Sydney Nursing School this week awarded ten new Susan Wakil Scholarships and named a new Professor of Healthy Ageing at its awards and prizes celebration evening.
The awarding of the new Susan Wakil Scholarships to high-performing students will aid their tuition and accommodation costs throughout their studies in Sydney.
The awards and prizes celebration on Thursday evening also saw Professor Yun-Hee Jeon named as the inaugural Susan and Isaac Wakil Professor of Healthy Ageing at Sydney Nursing School.
Only through new and continual research and education, we will be able to improve the quality of life for patients suffering from diseases
Eighteen-year old Mackenzie O’Toole, who has moved to Sydney from the NSW regional town of Stanhope, won a Susan Wakil Scholarship to help her with accommodation and cost-of-living expenses while she studies for a Bachelor of Nursing (Advanced Studies) degree.
Mackenzie has wanted to be a nurse all her life and said she was inspired by the nursing care she received when she contracted meningitis at just three months of age, an event that left her with hearing loss in one ear.
“My passion for helping others in the way they helped me grew from that point,” said Mackenzie, who in 2015 received a Cochlear BAHA system “that allowed me to hear fully for the first time in 17 years.
“Through this experience, I have realised that only through new and continual research and education, we will be able to improve the quality of life for patients suffering from diseases.”
In May 2015, the Susan & Isaac Wakil Foundation donated an unprecedented $10.85 million to Sydney Nursing School, making it the largest ever donation to a nursing school in Australia.
This generous action enabled the establishment of a fund to perpetually award up to 12 annual nursing scholarships to assist deserving students with study, tuition and accommodation costs.
Mackenzie said she was honoured to receive a Susan Wakil Scholarship, “which means I can afford to study in Sydney at the most prestigious nursing school in Australia.”
Asked what drew her to Sydney Nursing School, she said: “The focus of new and updated learning and research offered at the University of Sydney is the main reason I wanted to study there.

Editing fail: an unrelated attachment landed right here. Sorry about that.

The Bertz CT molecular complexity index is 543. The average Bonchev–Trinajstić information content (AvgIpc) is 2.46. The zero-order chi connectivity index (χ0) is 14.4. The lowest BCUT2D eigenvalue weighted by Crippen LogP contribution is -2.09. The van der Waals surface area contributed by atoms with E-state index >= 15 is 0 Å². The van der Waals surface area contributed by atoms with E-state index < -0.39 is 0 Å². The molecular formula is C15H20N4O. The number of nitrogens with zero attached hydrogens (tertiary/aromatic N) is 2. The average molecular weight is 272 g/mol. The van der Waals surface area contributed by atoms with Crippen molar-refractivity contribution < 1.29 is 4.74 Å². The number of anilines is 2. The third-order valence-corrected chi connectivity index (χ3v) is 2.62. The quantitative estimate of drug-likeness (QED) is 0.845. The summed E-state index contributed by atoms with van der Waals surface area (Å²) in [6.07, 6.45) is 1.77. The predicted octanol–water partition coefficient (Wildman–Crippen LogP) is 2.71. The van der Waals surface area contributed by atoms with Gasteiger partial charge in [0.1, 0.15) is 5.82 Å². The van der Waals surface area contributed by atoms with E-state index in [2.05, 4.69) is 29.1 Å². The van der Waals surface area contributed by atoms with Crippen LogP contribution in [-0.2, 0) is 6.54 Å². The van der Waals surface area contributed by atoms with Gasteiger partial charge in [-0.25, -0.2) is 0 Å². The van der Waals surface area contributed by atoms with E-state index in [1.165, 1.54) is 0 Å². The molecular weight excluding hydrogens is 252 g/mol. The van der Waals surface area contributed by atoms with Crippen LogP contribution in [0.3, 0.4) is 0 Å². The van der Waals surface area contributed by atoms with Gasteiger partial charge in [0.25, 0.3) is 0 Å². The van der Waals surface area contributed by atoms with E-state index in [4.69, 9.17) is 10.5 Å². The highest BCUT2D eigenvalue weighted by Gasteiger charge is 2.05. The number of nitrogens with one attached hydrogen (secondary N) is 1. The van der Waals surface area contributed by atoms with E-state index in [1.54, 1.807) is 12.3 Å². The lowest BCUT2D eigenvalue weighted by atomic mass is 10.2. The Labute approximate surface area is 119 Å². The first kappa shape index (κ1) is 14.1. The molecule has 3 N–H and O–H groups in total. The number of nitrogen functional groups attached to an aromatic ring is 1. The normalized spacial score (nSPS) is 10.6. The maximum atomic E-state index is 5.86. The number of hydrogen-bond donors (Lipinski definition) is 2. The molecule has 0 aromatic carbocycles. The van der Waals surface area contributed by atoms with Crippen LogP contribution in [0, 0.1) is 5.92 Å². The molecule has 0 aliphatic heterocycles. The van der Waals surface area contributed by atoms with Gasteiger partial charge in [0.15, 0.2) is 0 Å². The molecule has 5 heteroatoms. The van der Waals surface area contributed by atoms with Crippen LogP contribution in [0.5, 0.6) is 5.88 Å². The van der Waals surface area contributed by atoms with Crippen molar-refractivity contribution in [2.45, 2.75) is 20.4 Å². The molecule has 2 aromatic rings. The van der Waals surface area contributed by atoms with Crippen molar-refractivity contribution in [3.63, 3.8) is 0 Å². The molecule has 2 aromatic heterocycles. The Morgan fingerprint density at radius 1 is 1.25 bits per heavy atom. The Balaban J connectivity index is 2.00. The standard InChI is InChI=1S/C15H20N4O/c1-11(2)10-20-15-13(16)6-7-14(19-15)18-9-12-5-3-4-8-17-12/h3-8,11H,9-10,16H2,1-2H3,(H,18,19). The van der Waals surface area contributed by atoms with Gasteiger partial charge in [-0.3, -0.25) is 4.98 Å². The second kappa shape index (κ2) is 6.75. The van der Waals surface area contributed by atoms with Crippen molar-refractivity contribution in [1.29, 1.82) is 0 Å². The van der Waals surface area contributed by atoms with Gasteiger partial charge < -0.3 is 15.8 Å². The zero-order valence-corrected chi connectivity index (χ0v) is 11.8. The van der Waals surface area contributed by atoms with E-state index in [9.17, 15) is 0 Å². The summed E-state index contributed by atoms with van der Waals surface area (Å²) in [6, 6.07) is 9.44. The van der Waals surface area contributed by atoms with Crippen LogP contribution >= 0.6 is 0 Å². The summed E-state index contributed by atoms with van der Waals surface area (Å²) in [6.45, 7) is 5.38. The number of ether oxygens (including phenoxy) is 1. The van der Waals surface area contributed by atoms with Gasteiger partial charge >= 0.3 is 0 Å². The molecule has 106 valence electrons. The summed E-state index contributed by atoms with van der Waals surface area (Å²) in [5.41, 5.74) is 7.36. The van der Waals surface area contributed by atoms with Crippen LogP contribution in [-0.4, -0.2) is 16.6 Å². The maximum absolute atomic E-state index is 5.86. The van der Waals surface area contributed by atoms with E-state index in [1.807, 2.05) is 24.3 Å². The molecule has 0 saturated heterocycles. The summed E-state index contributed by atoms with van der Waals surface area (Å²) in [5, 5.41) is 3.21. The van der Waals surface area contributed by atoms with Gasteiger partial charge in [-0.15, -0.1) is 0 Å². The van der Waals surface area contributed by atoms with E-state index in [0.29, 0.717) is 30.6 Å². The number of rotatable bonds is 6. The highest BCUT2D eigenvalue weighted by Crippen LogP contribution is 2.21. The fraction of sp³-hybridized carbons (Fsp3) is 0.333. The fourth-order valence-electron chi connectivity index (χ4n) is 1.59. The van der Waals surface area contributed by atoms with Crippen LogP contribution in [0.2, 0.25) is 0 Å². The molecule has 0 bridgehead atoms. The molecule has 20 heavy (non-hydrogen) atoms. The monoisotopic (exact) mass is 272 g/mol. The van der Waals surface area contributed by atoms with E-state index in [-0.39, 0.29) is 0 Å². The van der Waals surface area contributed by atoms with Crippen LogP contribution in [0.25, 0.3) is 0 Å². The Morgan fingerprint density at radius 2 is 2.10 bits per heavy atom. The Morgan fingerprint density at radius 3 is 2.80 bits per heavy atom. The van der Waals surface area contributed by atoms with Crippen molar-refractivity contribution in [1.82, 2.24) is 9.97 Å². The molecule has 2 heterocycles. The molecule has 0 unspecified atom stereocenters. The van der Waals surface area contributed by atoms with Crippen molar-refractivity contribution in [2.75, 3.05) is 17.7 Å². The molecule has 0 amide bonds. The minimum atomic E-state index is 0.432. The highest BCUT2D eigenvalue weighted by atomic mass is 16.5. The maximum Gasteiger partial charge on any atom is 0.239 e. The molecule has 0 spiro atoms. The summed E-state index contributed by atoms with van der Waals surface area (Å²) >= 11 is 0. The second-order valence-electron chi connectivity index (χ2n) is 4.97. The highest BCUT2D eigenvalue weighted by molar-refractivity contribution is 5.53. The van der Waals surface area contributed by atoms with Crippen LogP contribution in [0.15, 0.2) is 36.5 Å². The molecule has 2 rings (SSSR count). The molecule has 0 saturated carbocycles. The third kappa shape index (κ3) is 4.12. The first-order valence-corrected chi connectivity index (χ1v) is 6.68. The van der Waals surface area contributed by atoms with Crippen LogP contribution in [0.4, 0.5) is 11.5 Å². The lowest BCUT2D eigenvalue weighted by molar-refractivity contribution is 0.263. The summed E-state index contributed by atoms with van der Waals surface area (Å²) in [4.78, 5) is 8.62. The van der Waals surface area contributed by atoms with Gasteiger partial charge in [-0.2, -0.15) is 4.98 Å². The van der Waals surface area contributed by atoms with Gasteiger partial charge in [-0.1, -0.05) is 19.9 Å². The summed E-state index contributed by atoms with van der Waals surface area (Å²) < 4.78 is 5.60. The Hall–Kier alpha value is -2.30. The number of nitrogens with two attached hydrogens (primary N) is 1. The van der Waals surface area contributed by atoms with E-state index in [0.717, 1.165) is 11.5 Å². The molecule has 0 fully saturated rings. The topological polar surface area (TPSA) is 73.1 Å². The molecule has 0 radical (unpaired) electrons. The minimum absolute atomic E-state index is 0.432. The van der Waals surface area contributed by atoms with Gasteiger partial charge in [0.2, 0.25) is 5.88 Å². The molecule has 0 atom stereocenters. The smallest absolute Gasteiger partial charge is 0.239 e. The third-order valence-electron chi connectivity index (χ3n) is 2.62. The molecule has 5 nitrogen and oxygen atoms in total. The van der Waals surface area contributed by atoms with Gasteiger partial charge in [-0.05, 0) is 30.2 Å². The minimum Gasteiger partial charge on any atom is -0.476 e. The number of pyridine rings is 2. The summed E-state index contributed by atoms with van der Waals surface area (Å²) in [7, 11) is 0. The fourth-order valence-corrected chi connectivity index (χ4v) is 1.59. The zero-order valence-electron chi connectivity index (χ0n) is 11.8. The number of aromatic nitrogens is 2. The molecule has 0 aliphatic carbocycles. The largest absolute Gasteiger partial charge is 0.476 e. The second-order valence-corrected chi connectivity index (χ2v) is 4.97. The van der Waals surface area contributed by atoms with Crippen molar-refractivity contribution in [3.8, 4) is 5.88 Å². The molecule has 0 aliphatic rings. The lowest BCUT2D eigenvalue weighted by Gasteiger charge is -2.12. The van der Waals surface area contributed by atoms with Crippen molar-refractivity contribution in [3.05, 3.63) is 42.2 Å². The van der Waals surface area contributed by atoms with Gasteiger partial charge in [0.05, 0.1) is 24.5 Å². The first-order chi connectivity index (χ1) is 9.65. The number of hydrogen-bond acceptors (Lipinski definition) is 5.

“It will help fuel my insatiable need to learn, to help others and grow as a human being, while being in a supportive environment to develop my knowledge and skills as a nurse.”
The purpose of the Susan and Isaac Wakil Professor of Healthy Ageing is to foster greater collaboration between researchers, clinicians, educators, and policy makers to recognise and harness the capabilities and wisdom of older people.
Professor Jeon said the idea of healthy ageing is to “understand older people’s desire to remain independent and make meaningful contributions to the community at whatever level of capacity they may have.
“For those who provide care and support, it’s about helping older people achieve what matters to them, whether it be through treating health issues, assisting them with social connections, fostering emotional and psychological resilience, or improving physical strengths.”
The idea of healthy ageing is to understand older people’s desire to remain independent and make meaningful contributions to the community at whatever level of capacity they may have.
Dean of Sydney Nursing School, Professor Donna Waters said, “Yun-Hee Jeon is the perfect candidate to be named the Susan and Isaac Wakil Professor of Healthy Ageing because she not only understands Susan and Isaac’s vision, but she is also a highly experienced, internationally recognised researcher in chronic disease and ageing.”
In April 2016, the Susan and Isaac Wakil Foundation donated a further $35 million to the University of Sydney to assist construction of the main building within the University of Sydney's proposed Health Precinct.
The Susan Wakil Health Building will co-locate the faculties of Nursing and Midwifery and Health Sciences, with components of Medicine, Pharmacy and Dentistry. It will provide state of the art clinical simulation programs and a multi-service clinic, as well as flexible infrastructure that supports team-based research programs.
Every gift contributes to INSPIRED – the campaign to support the University of Sydney.
In a world first, a team of Australian-led researchers has discovered a uniquely shaped fungus in pristine waters, which may mimic opioids with fewer side-effects. It had been hoped that such a molecular structure might exist.